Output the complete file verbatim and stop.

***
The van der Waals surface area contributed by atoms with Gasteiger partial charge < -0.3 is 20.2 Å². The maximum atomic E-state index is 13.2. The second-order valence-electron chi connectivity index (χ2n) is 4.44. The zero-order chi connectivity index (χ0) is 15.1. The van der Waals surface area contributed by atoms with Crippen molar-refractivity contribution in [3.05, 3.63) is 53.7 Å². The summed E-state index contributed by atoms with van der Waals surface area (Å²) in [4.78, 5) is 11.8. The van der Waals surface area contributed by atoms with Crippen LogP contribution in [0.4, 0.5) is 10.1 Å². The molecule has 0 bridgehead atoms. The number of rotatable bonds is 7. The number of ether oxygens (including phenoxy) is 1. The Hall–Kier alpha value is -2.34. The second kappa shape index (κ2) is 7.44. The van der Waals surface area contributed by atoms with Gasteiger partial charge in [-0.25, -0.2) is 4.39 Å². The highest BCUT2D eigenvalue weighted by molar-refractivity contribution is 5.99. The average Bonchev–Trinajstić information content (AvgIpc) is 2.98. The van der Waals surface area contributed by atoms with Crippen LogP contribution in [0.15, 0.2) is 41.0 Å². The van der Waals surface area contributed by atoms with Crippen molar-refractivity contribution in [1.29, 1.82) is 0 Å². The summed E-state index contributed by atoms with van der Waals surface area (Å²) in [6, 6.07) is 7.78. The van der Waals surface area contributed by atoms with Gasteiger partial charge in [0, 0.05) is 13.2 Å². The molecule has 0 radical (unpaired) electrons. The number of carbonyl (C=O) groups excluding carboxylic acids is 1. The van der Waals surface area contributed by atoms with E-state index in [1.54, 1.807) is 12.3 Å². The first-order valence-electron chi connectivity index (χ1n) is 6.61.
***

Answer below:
The van der Waals surface area contributed by atoms with Gasteiger partial charge < -0.3 is 20.2 Å². The maximum atomic E-state index is 13.2. The second-order valence-electron chi connectivity index (χ2n) is 4.44. The zero-order chi connectivity index (χ0) is 15.1. The van der Waals surface area contributed by atoms with Crippen molar-refractivity contribution in [3.05, 3.63) is 53.7 Å². The summed E-state index contributed by atoms with van der Waals surface area (Å²) in [4.78, 5) is 11.8. The van der Waals surface area contributed by atoms with Crippen LogP contribution in [0.4, 0.5) is 10.1 Å². The molecule has 0 bridgehead atoms. The number of rotatable bonds is 7. The number of ether oxygens (including phenoxy) is 1. The Hall–Kier alpha value is -2.34. The second kappa shape index (κ2) is 7.44. The van der Waals surface area contributed by atoms with Gasteiger partial charge in [-0.25, -0.2) is 4.39 Å². The highest BCUT2D eigenvalue weighted by molar-refractivity contribution is 5.99. The average Bonchev–Trinajstić information content (AvgIpc) is 2.98. The van der Waals surface area contributed by atoms with Crippen LogP contribution in [0.15, 0.2) is 41.0 Å². The van der Waals surface area contributed by atoms with Crippen molar-refractivity contribution in [1.29, 1.82) is 0 Å². The summed E-state index contributed by atoms with van der Waals surface area (Å²) in [6, 6.07) is 7.78. The van der Waals surface area contributed by atoms with Gasteiger partial charge in [0, 0.05) is 13.2 Å². The molecule has 0 radical (unpaired) electrons. The number of carbonyl (C=O) groups excluding carboxylic acids is 1. The van der Waals surface area contributed by atoms with E-state index in [1.54, 1.807) is 12.3 Å². The first-order valence-electron chi connectivity index (χ1n) is 6.61.